If it rains, you’ll appreciate having a grandstand seat because it’s covered. FYI, box seats are not covered. Just remember to bring a rain coat and hat, but leave your umbrella at home, please!

Dogs are allowed at Devon, but only on a leash. And you will see lots of them. Just remember, if you’re there all day, it can get pretty hot and tiring for your puppy. There’s even a hashtag #dogsofdevon. So mark your social media posts accordingly.

Many of the competitors stay in the barns located on the show grounds. Horses are available for viewing, and riders/grooms are available for questions. Just remember: when the aisle is not cordoned off, then you are free to go in and look around. If there is an aisle guard up, please respect that the horses, riders, and grooms may need some rest from all the activity. And as always, do not feed show horses, because they have very strict diets.

Shopping — Show Logo Wear
The entire show is a benefit for the Bryn Mawr Hospital, so there’s a big focus on logo gear to show your support. That’s because all the proceeds of the sale of logo wear goes to support the hospital, and the kiosk is staffed entirely by volunteers. They do offer limited discounts toward the end of the show, but I don’t recommend waiting to get a deal, because you will likely not be able to get what you want. Popular items and sizes often sell out before the end of the show. I actually make this one of my first stops as soon as we arrive.

Shopping — Equestrian Gear
There are a variety of vendors at the show. The ones with an equestrian focus are mostly located behind the grandstands. Dubarry is always there, with the long suffering guy standing in the dishpan of water. But there are also local saddleries there, selling breeches, shirts, bits, fly spray, etc. And once in a while, you’ll discover something new, like the RS brand, Italian custom coolers. I’m still drooling!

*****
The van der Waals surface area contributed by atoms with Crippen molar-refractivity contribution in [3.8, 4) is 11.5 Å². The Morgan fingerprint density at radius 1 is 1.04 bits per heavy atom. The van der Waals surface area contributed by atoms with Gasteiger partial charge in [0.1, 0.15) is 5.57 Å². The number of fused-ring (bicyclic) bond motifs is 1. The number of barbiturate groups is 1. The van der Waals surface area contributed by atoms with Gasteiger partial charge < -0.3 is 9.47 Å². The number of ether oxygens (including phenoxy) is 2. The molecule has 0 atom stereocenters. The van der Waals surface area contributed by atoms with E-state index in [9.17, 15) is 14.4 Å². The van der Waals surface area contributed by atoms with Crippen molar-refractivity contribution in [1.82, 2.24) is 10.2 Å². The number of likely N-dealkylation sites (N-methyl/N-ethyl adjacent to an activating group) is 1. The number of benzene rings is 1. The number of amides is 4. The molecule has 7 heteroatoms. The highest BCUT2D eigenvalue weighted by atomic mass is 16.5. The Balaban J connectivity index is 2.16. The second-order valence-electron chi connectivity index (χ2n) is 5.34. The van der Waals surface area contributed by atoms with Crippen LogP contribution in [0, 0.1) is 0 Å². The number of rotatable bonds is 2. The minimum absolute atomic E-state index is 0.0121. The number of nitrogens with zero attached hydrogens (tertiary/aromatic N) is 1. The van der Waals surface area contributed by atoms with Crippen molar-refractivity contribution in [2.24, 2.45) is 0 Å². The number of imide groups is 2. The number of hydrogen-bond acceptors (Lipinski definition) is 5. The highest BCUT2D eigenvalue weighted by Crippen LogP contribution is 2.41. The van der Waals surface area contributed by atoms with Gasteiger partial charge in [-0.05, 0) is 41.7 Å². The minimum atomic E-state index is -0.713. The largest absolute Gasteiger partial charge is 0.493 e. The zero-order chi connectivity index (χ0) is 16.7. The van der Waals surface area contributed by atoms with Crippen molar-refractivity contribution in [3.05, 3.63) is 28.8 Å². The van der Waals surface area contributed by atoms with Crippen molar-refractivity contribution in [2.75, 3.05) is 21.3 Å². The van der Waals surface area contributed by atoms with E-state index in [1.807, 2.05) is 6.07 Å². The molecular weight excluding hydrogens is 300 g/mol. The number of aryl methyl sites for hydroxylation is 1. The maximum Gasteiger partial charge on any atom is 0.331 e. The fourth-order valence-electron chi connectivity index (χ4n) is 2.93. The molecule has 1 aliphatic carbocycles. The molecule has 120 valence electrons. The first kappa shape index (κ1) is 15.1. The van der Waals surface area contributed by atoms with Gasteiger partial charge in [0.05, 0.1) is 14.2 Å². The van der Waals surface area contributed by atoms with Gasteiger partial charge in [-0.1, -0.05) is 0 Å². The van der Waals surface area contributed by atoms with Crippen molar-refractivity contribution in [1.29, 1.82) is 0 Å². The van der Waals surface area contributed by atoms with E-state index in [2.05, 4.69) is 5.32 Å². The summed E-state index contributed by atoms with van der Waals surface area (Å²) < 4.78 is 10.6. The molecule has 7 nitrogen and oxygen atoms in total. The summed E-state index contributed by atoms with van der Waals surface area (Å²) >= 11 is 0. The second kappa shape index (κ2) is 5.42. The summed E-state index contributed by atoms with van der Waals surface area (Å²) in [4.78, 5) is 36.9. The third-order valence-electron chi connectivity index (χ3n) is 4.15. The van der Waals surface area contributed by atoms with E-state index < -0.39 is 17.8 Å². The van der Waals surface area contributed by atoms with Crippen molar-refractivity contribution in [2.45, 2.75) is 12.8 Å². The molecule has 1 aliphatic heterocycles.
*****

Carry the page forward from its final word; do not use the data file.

Shopping — Everything Else
You’ll find almost anything else you could want too. There is clothing, jewelry (fine and costume), hats worthy of the Kentucky Derby, antiques, and irreverent cocktail napkins. One of my favorites is the engraver and leather craftsman in the far back corner of the barns. Best of all, if you visit them early in the show, you can pick up your personalized purchases before you go home. Most of the vendors return year after year, and conversations sound like old friends catching up.

Food for Purchase
I’ll admit it. I have to be very disciplined about what I eat in the weeks before going to Devon because this trip is a food crime and a half! There are the usual funnel cakes and lemonade. But Devon will also widen your waistband with delicacies like fried Oreos and fried Nutter-Butters (my personal favorite). Be prepared to share your order with someone because there’s no way you can finish it on your own!

Bring Your Own Food
If you want to be a little more controlled about what you eat, or if you’re going to be at the show for several days (or even all day one day), you may want to bring your own food. It’s not nearly as daunting as it sounds! We pack two coolers: one with drinks, and one with food. All we bring with us when we drive up are empty coolers (with wheels, of course!). Then we stop at Wegman’s and stock up on what we’re in the mood to eat that day. If you’re not familiar with Wegman’s, it’s the mother of all grocery stores. They literally have anything and everything you could possibly need. It’s even where we get our morning coffee and breakfast, which we eat as we’re walking around the store.

This is where that group of grandstand seats comes in handy. When we bring our coolers in with us, we carry them up to our seats and leave them there for the day. By the end of the evening, the coolers are mostly empty, and they are easy to roll back to the car.

Carnival Games
If you come to Devon with kids in tow, or if you’re just a big kid yourself, there are carnival games to play when you just can’t take one more repeat of the same jumping course. Buy your tickets at the ticket kiosk nearby. But I don’t know what you’re gonna do with the goldfish you get if you can throw a ping pong ball in the bowl.

Remember, this is largely a hunter show, so proper etiquette is key. Your fellow spectators will appreciate it if you wait until a rider’s round has finished before leaving your seats in the grandstand.